SELinux, or Security Enhanced Linux, is an implementation of the linux kernel intended to provide finer-grained access controls to system functionality. Originally designed to improve the security of the Flask operating system, SELinux confines users to the minimum amount of privileges needed to get a job done.
SELinux uses mandatory access control (MAC) instead of the much simpler discretionary access control (DAC) which used to be default for Linux. MAC is performed using role-based access control.
A role may be performed by a subject (user, program or process). In the execution of such role-based action the subject needs specific control access rights to access, create, delete, modify or control objects (files, directories, database tables etc.). Objects are assigned requirements while subjects are granted permissions. Only when requirements meet the permissions the OS will allow a role to be executed.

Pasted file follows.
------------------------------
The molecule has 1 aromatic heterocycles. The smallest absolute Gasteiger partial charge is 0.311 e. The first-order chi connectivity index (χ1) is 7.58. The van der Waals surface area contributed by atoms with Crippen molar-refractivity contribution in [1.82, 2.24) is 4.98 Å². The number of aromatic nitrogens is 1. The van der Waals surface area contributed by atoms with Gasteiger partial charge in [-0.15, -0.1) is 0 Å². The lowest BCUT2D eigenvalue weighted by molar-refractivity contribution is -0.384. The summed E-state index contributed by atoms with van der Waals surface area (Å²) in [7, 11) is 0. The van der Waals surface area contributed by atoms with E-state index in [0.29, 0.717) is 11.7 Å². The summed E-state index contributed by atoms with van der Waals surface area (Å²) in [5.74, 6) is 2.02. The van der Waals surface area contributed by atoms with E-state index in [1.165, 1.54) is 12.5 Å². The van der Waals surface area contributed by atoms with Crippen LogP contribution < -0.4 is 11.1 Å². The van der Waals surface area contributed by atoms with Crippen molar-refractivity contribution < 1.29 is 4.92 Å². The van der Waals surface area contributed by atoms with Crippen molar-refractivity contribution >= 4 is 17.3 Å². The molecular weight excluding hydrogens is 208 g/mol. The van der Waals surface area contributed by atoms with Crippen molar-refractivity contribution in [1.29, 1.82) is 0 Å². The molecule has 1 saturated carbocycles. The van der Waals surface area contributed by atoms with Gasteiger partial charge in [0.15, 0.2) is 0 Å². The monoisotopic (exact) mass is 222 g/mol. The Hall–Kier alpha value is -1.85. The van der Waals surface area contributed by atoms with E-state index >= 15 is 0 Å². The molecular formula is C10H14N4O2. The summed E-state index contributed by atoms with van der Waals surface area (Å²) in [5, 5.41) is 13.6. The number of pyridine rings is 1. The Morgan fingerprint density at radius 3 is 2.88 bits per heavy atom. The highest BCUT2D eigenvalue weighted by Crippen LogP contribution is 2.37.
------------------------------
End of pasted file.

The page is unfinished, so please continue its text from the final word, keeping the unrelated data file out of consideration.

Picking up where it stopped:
A set of securityrules is called a policy. SELinux policies can act in one of three ways
- enforced, effectively blocking any operation that does not conform to the policy in use
- permissive, any non-conforming action will result in warning and be logged but not prevented.
- disabled, SELinux will be disabled altogether.
Apart from the SELinux status (enforced/permissive) it is possible to limit the scope of the policy by setting SELUXTYPE=targeted in /etc/selinux. When set to strict instead of targeted any action will be guarded by SELinux instead of only a limited networking subset.
- sestatus retrieve current SELinux status
- setenforce set enforcing of policy between enforced=1 and permissive=0
- semanage manage SELinux policies
- star backup utility enabled for backup of SELinux security attributes
- SELinux Homepage (www.nsa.gov)
- Sourceforge project page (www.selinux.sf.net)
- fedora SELinux FAQ (fedora.redhat.com)